30th Sunday in OT (B)

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October 20, 2021

30th Sunday in OT (B)

MARK 10:46–52

In this week’s gospel, we hear the story of Bartimaeus. People would pass through Jericho on their way to Jerusalem for Passover. As Mark writes, we see that Bartimaeus was a blind beggar who would sit on the roadside.

We can imagine that someone in his position, living in darkness has a lot of fear but Jesus is passing by. There is commotion because there is a large crowd following Him. Bartimaeus has heard the reputation of Jesus and he knows that this man is a healer. He has nothing to lose.

So, he calls out from the depths of his soul to Jesus. What is amazing is that Bartimaeus would have used Jesus’ name in Hebrew, Yeshua. This name literally means ‘God saves’. Bartimaeus therefore calls out to Jesus’ messianic identity. He cries out for mercy.

How often in our lives do we cry out for mercy? There are areas in our hearts where we are in desperate need of mercy and healing. Bartimaeus calls out to Jesus but it is so loud. How could Jesus hear him? There are others around who hear him. This man crying out from the depths of his soul to be pitied by the Saviour.

Sometimes, we consider ourselves far too sophisticated to call out to a saviour. We rationalise it away because very few of us have the humility to bear the depths of our souls in front of other people. As it’s called in Trinidad, ‘our dirty laundry’.

So, Bartimaeus is calling out and the people in the crowd try to shut him down. Sometimes we don’t quite get it, and so we push those who are broken away from Christ instead of bringing them to Christ. Other times, we ourselves feel like we are being silenced, whether it is by family, our own self-assumed identities or a part of our hearts that just doesn’t feel worthy of mercy.

There is a part of our heart that finds it hard to believe that Jesus will come through for us. It’s much easier to believe that He will come through for others. Just not me.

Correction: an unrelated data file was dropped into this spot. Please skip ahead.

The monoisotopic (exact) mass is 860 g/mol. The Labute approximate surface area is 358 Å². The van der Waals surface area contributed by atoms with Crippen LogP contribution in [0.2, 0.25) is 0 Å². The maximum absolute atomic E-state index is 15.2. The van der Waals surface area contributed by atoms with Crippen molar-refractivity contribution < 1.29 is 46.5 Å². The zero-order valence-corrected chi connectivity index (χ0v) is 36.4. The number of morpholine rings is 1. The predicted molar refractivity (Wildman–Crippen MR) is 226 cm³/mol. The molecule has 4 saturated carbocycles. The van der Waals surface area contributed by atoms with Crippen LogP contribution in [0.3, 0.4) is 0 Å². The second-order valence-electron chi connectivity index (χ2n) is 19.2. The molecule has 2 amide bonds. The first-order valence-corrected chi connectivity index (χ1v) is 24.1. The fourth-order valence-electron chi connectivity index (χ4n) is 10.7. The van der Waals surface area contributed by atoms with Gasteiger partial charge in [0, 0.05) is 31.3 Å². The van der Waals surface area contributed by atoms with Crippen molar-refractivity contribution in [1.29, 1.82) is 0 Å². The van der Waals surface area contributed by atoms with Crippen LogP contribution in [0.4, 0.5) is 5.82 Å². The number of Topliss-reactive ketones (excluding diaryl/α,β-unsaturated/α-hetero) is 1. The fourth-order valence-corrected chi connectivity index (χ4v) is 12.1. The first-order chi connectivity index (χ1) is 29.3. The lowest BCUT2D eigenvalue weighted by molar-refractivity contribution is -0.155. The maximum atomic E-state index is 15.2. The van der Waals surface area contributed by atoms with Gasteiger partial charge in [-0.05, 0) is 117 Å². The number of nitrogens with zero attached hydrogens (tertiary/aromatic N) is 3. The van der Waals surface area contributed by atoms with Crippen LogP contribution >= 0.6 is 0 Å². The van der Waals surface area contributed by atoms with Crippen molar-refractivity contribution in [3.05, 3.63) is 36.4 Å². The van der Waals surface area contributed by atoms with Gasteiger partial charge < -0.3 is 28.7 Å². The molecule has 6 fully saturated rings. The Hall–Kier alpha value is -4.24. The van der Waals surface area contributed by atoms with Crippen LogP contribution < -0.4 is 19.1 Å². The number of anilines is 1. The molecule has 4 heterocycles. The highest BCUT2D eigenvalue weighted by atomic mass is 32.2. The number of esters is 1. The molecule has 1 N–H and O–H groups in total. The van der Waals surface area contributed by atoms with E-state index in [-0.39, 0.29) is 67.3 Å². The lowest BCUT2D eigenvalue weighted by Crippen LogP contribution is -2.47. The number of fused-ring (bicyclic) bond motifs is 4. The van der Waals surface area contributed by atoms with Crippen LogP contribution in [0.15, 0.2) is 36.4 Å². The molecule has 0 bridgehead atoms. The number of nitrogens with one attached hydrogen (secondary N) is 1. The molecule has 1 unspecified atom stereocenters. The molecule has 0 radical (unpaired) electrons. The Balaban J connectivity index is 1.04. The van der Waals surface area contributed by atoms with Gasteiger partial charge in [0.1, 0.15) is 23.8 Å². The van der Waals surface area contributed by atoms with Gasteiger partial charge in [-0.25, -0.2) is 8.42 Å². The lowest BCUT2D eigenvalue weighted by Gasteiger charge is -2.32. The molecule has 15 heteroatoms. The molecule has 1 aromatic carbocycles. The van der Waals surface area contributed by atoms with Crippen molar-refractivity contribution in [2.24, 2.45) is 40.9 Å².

In these spaces in our hearts, the Holy Spirit wishes to come to refute these lies and to assure us of the truth. The truth is Jesus wants us to call out to Him, because He will always come through!

We go back to the roadside and continue begging for approval from those ‘passing by’, but God is calling us to much more.

Bartimaeus does not allow himself to be stifled by those trying to silence him. He cries out all the louder and Jesus hears him. Above all the noise, Jesus hears his call. Jesus hears him and stops because he is not insignificant. You are not insignificant to Christ.

Jesus calls him. Immediately, he runs to Christ. If you recall, we recently heard about the rich man who didn’t have the courage to let his possessions go. But this man who has nothing of his own but his cloak and the change he was given, sprang up leaving all that he owned to the dust.

This was all he had but it was at this one specific moment in his life that God is visiting him, he could see more than any person with sight. He could see that this was a day that began like every other day that wouldn’t end like any other day. And he responds to grace, just as God is calling us to respond to grace.

Jesus asks him a question. “What do you want me to do for you?”. At this point, we can imagine that Bartimaeus’ heart is broken wide open. This is his one chance to ask for what he’s always wanted. “Master, let me see again.” I want to be restored, to be made whole.

Where are you blind in your life? There are many things that can blind us in our lives. They are deep pockets of sorrow that make us sometimes feel ‘there’s no way out of this…’

We often get very comfortable sitting by the roadside. We make friends with our darkness, and we normalise it. This is not normal friends. You are not beggars. We are sons and daughters of God, but often we do not live like that, and we tell ourselves it is not going to change.

Jesus asks us exactly what He asks Bartimaeus. Where is He calling you to restoration, resurrection and freedom? Authentic love. “Go; your faith has saved you.” The Greek word used would be sōzō, which simultaneously means both to save and to heal; a sign of Christ’s salvific mission.

Dear friends, seeing is believing is a lie. Believing is seeing. Jesus wants to free us from all those things to which we are clinging. Will you let Him?

The gospel meditations for October are by members of the Archbishop’s Appeal. The Appeal supports the work of the Catholic Church through humble discipleship, obedience to God and universal love for mankind. The Appeal’s efforts are inspired by faith and guided by the desire to create a strong national culture of harmony and unity. As an agency and as individuals, we are committed to cultivating the moral and spiritual elements of every human being through prayer, service, and the communal will to improve.

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